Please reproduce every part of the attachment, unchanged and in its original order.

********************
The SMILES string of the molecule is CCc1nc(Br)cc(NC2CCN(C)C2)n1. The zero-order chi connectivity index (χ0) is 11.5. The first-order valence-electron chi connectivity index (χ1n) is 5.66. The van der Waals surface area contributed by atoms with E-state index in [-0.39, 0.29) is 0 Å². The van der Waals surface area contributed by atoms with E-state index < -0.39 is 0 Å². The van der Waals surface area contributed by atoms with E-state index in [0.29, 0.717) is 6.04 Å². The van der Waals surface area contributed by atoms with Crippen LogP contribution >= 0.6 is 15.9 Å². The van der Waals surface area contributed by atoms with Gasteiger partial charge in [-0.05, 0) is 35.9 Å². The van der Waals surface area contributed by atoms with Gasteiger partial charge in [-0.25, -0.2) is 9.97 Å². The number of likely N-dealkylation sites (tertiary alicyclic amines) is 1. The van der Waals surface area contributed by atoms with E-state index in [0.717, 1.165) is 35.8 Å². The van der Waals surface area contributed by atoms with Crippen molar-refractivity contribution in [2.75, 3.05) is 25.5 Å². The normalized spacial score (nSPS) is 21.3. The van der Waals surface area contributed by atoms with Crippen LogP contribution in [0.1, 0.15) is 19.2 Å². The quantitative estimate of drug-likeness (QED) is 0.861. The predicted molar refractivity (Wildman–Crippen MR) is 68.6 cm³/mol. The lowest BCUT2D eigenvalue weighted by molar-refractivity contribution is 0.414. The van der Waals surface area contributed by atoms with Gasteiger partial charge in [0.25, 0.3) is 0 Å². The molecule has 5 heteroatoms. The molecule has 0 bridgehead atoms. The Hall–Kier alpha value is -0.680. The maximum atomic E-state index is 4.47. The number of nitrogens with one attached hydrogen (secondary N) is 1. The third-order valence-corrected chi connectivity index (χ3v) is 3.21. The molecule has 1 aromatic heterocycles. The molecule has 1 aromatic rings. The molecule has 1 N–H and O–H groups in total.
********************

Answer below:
The SMILES string of the molecule is CCc1nc(Br)cc(NC2CCN(C)C2)n1. The zero-order chi connectivity index (χ0) is 11.5. The first-order valence-electron chi connectivity index (χ1n) is 5.66. The van der Waals surface area contributed by atoms with E-state index in [-0.39, 0.29) is 0 Å². The van der Waals surface area contributed by atoms with E-state index < -0.39 is 0 Å². The van der Waals surface area contributed by atoms with E-state index in [0.29, 0.717) is 6.04 Å². The van der Waals surface area contributed by atoms with Crippen LogP contribution >= 0.6 is 15.9 Å². The van der Waals surface area contributed by atoms with Gasteiger partial charge in [-0.05, 0) is 35.9 Å². The van der Waals surface area contributed by atoms with Gasteiger partial charge in [-0.25, -0.2) is 9.97 Å². The number of likely N-dealkylation sites (tertiary alicyclic amines) is 1. The van der Waals surface area contributed by atoms with E-state index in [0.717, 1.165) is 35.8 Å². The van der Waals surface area contributed by atoms with Crippen molar-refractivity contribution in [2.75, 3.05) is 25.5 Å². The normalized spacial score (nSPS) is 21.3. The van der Waals surface area contributed by atoms with Crippen LogP contribution in [0.1, 0.15) is 19.2 Å². The quantitative estimate of drug-likeness (QED) is 0.861. The predicted molar refractivity (Wildman–Crippen MR) is 68.6 cm³/mol. The lowest BCUT2D eigenvalue weighted by molar-refractivity contribution is 0.414. The van der Waals surface area contributed by atoms with Gasteiger partial charge in [0.25, 0.3) is 0 Å². The molecule has 5 heteroatoms. The molecule has 0 bridgehead atoms. The Hall–Kier alpha value is -0.680. The maximum atomic E-state index is 4.47. The number of nitrogens with one attached hydrogen (secondary N) is 1. The third-order valence-corrected chi connectivity index (χ3v) is 3.21. The molecule has 1 aromatic heterocycles. The molecule has 1 aromatic rings. The molecule has 1 N–H and O–H groups in total.